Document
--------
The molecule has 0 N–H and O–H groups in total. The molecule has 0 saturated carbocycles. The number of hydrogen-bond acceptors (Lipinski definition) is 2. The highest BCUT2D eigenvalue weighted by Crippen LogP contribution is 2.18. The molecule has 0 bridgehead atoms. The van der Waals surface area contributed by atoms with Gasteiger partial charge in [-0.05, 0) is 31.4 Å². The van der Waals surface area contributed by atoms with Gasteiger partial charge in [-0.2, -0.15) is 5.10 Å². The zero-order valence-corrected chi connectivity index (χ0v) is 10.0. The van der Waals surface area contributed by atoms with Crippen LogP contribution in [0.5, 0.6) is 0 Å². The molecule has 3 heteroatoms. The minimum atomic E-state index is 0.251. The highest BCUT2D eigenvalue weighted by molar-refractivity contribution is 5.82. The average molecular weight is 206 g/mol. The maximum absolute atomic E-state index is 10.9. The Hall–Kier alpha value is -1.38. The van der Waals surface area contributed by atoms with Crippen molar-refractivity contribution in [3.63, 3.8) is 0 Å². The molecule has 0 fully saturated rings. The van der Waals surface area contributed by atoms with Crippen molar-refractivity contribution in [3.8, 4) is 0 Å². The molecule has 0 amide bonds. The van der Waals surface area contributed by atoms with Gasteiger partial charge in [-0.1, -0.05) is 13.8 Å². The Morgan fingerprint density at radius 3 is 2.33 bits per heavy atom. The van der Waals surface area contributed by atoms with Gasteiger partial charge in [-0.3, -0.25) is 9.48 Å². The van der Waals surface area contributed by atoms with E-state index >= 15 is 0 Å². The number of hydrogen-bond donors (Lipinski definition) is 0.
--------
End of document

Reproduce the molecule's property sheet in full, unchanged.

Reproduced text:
The molecule has 0 N–H and O–H groups in total. The molecule has 0 saturated carbocycles. The number of hydrogen-bond acceptors (Lipinski definition) is 2. The highest BCUT2D eigenvalue weighted by Crippen LogP contribution is 2.18. The molecule has 0 bridgehead atoms. The van der Waals surface area contributed by atoms with Gasteiger partial charge in [-0.05, 0) is 31.4 Å². The van der Waals surface area contributed by atoms with Gasteiger partial charge in [-0.2, -0.15) is 5.10 Å². The zero-order valence-corrected chi connectivity index (χ0v) is 10.0. The van der Waals surface area contributed by atoms with Crippen LogP contribution in [0.5, 0.6) is 0 Å². The molecule has 3 heteroatoms. The minimum atomic E-state index is 0.251. The highest BCUT2D eigenvalue weighted by molar-refractivity contribution is 5.82. The average molecular weight is 206 g/mol. The maximum absolute atomic E-state index is 10.9. The Hall–Kier alpha value is -1.38. The van der Waals surface area contributed by atoms with Crippen molar-refractivity contribution in [3.63, 3.8) is 0 Å². The molecule has 0 fully saturated rings. The van der Waals surface area contributed by atoms with Crippen molar-refractivity contribution in [3.8, 4) is 0 Å². The molecule has 0 amide bonds. The van der Waals surface area contributed by atoms with Gasteiger partial charge in [-0.1, -0.05) is 13.8 Å². The Morgan fingerprint density at radius 3 is 2.33 bits per heavy atom. The van der Waals surface area contributed by atoms with Gasteiger partial charge in [-0.3, -0.25) is 9.48 Å². The van der Waals surface area contributed by atoms with E-state index >= 15 is 0 Å². The number of hydrogen-bond donors (Lipinski definition) is 0.